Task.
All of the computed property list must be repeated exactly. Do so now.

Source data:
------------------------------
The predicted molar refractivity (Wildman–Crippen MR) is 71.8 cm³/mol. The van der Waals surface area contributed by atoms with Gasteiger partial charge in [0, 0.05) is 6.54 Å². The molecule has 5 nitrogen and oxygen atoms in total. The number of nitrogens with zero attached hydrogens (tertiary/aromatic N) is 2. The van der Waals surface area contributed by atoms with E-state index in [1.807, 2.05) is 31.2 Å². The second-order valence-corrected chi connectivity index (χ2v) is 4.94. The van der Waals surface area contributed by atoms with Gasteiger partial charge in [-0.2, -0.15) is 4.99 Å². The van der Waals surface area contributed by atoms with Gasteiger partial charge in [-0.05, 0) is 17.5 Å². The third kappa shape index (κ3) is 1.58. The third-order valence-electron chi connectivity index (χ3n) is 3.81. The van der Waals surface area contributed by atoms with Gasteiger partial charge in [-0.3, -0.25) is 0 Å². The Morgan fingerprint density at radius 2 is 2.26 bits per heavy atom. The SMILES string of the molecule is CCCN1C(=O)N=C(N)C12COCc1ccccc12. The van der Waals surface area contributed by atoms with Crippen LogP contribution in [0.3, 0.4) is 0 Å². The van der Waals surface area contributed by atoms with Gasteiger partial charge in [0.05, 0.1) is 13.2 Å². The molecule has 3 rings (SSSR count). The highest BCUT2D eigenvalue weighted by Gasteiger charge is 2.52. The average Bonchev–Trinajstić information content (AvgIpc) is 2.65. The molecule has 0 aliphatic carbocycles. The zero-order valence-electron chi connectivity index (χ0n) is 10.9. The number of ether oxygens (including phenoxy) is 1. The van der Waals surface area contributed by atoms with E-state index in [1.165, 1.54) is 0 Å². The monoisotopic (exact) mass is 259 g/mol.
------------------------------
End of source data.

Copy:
The predicted molar refractivity (Wildman–Crippen MR) is 71.8 cm³/mol. The van der Waals surface area contributed by atoms with Gasteiger partial charge in [0, 0.05) is 6.54 Å². The molecule has 5 nitrogen and oxygen atoms in total. The number of nitrogens with zero attached hydrogens (tertiary/aromatic N) is 2. The van der Waals surface area contributed by atoms with E-state index in [1.807, 2.05) is 31.2 Å². The second-order valence-corrected chi connectivity index (χ2v) is 4.94. The van der Waals surface area contributed by atoms with Gasteiger partial charge in [-0.2, -0.15) is 4.99 Å². The van der Waals surface area contributed by atoms with Gasteiger partial charge in [-0.05, 0) is 17.5 Å². The third kappa shape index (κ3) is 1.58. The third-order valence-electron chi connectivity index (χ3n) is 3.81. The van der Waals surface area contributed by atoms with Gasteiger partial charge in [-0.3, -0.25) is 0 Å². The Morgan fingerprint density at radius 2 is 2.26 bits per heavy atom. The SMILES string of the molecule is CCCN1C(=O)N=C(N)C12COCc1ccccc12. The van der Waals surface area contributed by atoms with Crippen LogP contribution in [0.3, 0.4) is 0 Å². The van der Waals surface area contributed by atoms with Gasteiger partial charge in [0.05, 0.1) is 13.2 Å². The molecule has 3 rings (SSSR count). The highest BCUT2D eigenvalue weighted by Gasteiger charge is 2.52. The average Bonchev–Trinajstić information content (AvgIpc) is 2.65. The molecule has 0 aliphatic carbocycles. The zero-order valence-electron chi connectivity index (χ0n) is 10.9. The number of ether oxygens (including phenoxy) is 1. The van der Waals surface area contributed by atoms with E-state index in [1.165, 1.54) is 0 Å². The monoisotopic (exact) mass is 259 g/mol.